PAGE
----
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Foreign investors ditched Canadian bonds in record numbers in June – the $19-billion fire sale was double the previous record. The abrupt surge in negative sentiment can be attributed to both an overvalued currency and the tendency of Canadian interest rates to closely follow U.S. yields whether it makes economic sense or not. The latter trend could really hurt the Canadian economy this time.

To a great extent, the more than $15-trillion (U.S.) Treasury market is the dog and every other global bond market is the tail. Every bond price in the world is discussed relative to the equivalent Treasury. Ask a Canadian institutional bond trader what the yield is on a domestic bond issue, for instance, and they won't give you a per cent. They'll say something like "15 inside" – that is, 15 basis points lower than the Treasury bond of the same duration.

The end result is that every major bond market follows the direction of Treasuries. In Canada's case, they have historically followed U.S yields extremely closely. Despite decidedly different economic growth paths over the past decade, the average difference between Canadian and U.S. 10-year bond yields has been a scant five basis points.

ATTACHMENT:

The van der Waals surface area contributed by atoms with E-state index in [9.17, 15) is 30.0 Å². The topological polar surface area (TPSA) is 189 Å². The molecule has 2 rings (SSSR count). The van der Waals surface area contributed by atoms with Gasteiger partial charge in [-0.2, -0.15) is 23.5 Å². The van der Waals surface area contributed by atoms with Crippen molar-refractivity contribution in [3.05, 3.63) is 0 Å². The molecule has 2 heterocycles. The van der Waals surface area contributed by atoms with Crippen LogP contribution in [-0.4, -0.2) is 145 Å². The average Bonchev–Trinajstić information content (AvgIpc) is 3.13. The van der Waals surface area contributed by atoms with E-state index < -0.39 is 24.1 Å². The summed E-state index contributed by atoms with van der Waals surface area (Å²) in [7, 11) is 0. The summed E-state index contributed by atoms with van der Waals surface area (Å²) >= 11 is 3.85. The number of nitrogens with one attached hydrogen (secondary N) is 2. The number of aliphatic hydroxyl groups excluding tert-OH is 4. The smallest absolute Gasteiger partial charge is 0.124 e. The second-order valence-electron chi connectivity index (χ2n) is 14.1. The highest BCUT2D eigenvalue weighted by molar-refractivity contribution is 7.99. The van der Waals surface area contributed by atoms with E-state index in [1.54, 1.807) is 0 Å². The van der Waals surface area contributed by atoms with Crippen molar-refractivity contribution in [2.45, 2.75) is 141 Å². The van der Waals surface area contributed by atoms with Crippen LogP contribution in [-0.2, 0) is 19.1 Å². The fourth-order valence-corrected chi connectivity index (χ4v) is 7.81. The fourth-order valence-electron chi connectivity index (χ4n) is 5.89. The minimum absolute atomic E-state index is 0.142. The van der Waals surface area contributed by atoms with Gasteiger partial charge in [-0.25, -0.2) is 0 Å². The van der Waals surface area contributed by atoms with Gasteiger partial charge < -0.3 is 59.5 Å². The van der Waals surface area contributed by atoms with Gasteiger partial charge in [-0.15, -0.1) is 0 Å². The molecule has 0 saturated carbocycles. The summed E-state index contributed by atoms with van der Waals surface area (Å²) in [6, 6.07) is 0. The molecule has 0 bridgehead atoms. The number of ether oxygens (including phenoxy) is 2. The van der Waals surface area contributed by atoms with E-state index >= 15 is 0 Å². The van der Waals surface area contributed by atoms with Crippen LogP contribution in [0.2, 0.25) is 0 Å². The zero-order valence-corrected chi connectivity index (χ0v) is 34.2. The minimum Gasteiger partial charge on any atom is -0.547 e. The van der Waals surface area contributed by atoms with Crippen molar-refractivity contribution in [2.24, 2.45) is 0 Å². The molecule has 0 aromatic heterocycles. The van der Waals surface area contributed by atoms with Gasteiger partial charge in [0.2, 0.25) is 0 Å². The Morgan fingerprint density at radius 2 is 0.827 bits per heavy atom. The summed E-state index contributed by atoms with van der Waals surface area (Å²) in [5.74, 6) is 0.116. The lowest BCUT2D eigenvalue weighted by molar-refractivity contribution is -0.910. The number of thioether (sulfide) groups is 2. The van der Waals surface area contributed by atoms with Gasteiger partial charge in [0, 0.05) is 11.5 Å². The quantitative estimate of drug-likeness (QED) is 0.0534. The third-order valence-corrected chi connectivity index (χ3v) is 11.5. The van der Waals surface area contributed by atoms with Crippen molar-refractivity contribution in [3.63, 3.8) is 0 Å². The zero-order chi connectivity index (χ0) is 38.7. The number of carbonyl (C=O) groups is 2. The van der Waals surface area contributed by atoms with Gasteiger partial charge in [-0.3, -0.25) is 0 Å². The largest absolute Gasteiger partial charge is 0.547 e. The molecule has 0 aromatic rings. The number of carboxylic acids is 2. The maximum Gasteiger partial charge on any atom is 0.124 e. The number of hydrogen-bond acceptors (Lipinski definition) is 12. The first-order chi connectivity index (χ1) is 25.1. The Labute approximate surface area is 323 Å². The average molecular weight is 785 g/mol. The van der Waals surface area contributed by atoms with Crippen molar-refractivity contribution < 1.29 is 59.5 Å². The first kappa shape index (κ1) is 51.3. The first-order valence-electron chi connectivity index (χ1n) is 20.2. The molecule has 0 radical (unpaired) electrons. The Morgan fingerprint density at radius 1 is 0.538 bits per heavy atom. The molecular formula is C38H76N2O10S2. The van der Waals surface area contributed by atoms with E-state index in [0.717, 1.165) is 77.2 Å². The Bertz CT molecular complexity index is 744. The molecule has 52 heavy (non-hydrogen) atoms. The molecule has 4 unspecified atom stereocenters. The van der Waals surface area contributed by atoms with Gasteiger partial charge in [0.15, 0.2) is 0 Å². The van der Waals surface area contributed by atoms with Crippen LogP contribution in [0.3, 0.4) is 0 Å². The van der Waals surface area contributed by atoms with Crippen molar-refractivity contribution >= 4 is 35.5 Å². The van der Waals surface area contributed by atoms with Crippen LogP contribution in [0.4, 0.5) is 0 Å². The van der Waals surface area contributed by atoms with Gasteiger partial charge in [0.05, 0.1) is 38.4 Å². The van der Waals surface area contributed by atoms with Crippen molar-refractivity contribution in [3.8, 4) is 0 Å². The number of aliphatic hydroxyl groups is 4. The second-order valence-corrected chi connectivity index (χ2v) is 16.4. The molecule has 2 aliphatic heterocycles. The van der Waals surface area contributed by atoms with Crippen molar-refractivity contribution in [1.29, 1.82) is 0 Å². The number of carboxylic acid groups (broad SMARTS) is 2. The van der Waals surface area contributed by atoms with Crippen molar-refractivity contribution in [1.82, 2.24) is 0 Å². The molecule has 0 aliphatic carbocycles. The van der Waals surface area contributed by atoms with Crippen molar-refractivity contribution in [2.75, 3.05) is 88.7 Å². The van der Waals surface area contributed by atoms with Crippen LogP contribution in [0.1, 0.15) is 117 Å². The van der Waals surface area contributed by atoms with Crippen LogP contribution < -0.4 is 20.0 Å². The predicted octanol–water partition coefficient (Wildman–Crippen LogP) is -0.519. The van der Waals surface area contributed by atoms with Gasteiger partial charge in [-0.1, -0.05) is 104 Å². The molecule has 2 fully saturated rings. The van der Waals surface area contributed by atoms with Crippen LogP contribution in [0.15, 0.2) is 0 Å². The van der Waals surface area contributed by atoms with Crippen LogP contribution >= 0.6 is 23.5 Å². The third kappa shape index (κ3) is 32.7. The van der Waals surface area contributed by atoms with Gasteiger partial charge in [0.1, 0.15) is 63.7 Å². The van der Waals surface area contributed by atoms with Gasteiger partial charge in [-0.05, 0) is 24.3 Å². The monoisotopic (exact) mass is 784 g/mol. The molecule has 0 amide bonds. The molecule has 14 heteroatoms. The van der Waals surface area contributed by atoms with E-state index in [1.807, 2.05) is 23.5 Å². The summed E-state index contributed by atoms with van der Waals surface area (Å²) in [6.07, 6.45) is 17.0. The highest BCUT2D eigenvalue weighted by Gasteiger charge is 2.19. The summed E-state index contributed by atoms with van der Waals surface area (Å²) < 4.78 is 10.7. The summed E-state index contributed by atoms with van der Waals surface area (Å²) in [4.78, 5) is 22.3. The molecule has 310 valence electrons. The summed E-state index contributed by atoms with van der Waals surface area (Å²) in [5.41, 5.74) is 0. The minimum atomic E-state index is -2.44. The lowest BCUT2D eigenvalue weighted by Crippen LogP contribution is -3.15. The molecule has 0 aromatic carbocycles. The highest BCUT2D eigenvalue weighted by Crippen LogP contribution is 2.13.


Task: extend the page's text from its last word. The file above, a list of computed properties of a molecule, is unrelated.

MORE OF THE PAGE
In the current environment, this is not good news. Since May, the Canadian 10-year bond yield has followed the Treasury's 109-basis-point climb with a 94-point jump of its own. South of the border, the rise in rates is somewhat justified by a strengthening economy. But in Canada, rates are rising despite economic data that has broadly been reported below economist expectations.

In a rising rate environment the major banks have to pay more for funding (except for deposit rates – they stay low for a long time). Banks are more than happy to pass this cost along in the form of higher loan and mortgage rates to preserve profit margins.

You see where this is going. U.S. rates rise, dragging Canadian bond yields, loan and mortgage rates along for the ride. The rising Canadian mortgage rates are particularly dangerous at a time when the country's extended housing price boom is increasingly in question.

This is the double-edged sword nature of Canada's close proximity to the economic behemoth to the south. The domestic economy benefited when the Fed helped drive U.S rates lower; the resulting lower mortgage rates helped fuel the housing boom.

Now, if things don't change, it might be time to pay the fiddler.

Scott Barlow is a contributor to ROB Insight, the business commentary service available to Globe Unlimited subscribers. Click here to read more of his Insights, and follow Scott on Twitter at @SBarlow_ROB.